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The Mystery Of London's Ghost Homes

08/05/2017 10:01
allinvisuality via Getty Images

At a time when London is gripped by a housing crisis, it may be surprising to discover that over 20,000 homes currently sit empty in the city. With the lack of affordable housing throughout Britain likely to be a major talking point in the upcoming general election, and with Labour already outlining plans for a dedicated Housing Ministry, could more be done to ensure London's housing stock remains in full use?

There are a number of reasons as to why so many properties currently sit vacant in London, and research carried out by the Empty Homes Agency has looked in to some of the most common explanations given by locals councils.

The main reasons for a property remaining vacant include inheritance, with new owners taking time to decide what should be done next; a landlord taking time to repair or refurbish a property; or thirdly, capital gain.

The third issue covered here is one that may have the biggest impact on the number of empty homes throughout London. The buy-to-leave phenomenon is one that has been well covered in recent years, with stories of luxury apartment blocks being left completely vacant, as well as about the deterioration of local communities where whole streets have been impacted by the issue.

Buy-to-leave investment is more likely to affect the capital, with foreign investors purchasing homes solely with the expectation of a high return in capital when they eventually come to selling. This means that large numbers of luxury home are used only sparingly, if at all, often sitting vacant while the price of the property increases.

This could explain why almost £12 billion worth of property sits empty in London, with £1.8 billion of that figure coming from vacant properties in the borough of Kensington and Chelsea. With an average property price of £1.3 million - the most of any London borough - Kensington and Chelsea also saw a year on year rise in the number of empty homes in the area. Rising from 1,289 vacant dwellings in 2015 to 1,399 in 2016 - these statistics show that the buy-to-leave issue is one that is far from being solved.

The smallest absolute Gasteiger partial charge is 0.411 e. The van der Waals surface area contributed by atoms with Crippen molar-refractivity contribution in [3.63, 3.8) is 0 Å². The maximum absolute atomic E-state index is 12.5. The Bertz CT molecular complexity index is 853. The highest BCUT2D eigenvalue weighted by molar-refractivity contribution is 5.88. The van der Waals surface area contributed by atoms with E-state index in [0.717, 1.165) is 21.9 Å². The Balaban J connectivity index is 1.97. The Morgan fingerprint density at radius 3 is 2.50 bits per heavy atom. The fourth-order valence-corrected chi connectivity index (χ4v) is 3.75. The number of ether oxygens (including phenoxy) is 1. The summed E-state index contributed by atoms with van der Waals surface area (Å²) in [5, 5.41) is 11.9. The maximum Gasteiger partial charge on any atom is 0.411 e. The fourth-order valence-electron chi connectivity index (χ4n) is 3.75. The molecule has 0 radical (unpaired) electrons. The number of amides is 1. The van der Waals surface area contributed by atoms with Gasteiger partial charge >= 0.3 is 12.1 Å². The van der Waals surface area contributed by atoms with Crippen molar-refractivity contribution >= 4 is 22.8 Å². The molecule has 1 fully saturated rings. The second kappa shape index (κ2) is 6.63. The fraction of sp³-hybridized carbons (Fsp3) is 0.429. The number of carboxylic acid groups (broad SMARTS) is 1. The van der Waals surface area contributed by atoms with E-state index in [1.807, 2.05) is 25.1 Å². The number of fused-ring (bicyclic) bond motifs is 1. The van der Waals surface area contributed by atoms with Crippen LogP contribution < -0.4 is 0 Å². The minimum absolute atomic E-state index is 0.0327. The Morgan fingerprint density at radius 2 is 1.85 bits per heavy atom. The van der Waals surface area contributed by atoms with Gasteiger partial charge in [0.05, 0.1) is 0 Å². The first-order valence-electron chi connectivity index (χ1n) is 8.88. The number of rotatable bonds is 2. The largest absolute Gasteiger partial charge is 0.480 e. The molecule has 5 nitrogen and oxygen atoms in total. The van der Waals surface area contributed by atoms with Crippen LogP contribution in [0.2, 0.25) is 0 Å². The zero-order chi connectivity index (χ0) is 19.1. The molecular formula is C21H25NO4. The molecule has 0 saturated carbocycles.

Although the number of empty homes may be just one contributing factor to the larger crisis of London's housing shortage it is still one that needs tackling, whether by a 'Housing Ministry' or by another formal body set up to deal with the issue.

The number of new homes needed to not only meet demand in London but also to clear backlog has been estimated to be around 300,000 a year, a target that is likely to fall some way short of being hit. Although last year did see a record investment with the Mayor of London Sadiq Khan providing plans £3.15 billion for more affordable housing, this will likely to support only around 90,000 new homes.

Even with Brexit looming, London's property prices are likely to remain an enticing proposition for investors, making the buy-to-leave issue a worthy cause to fight if the mystery of London, and the UK's, ghost homes is to be solved.

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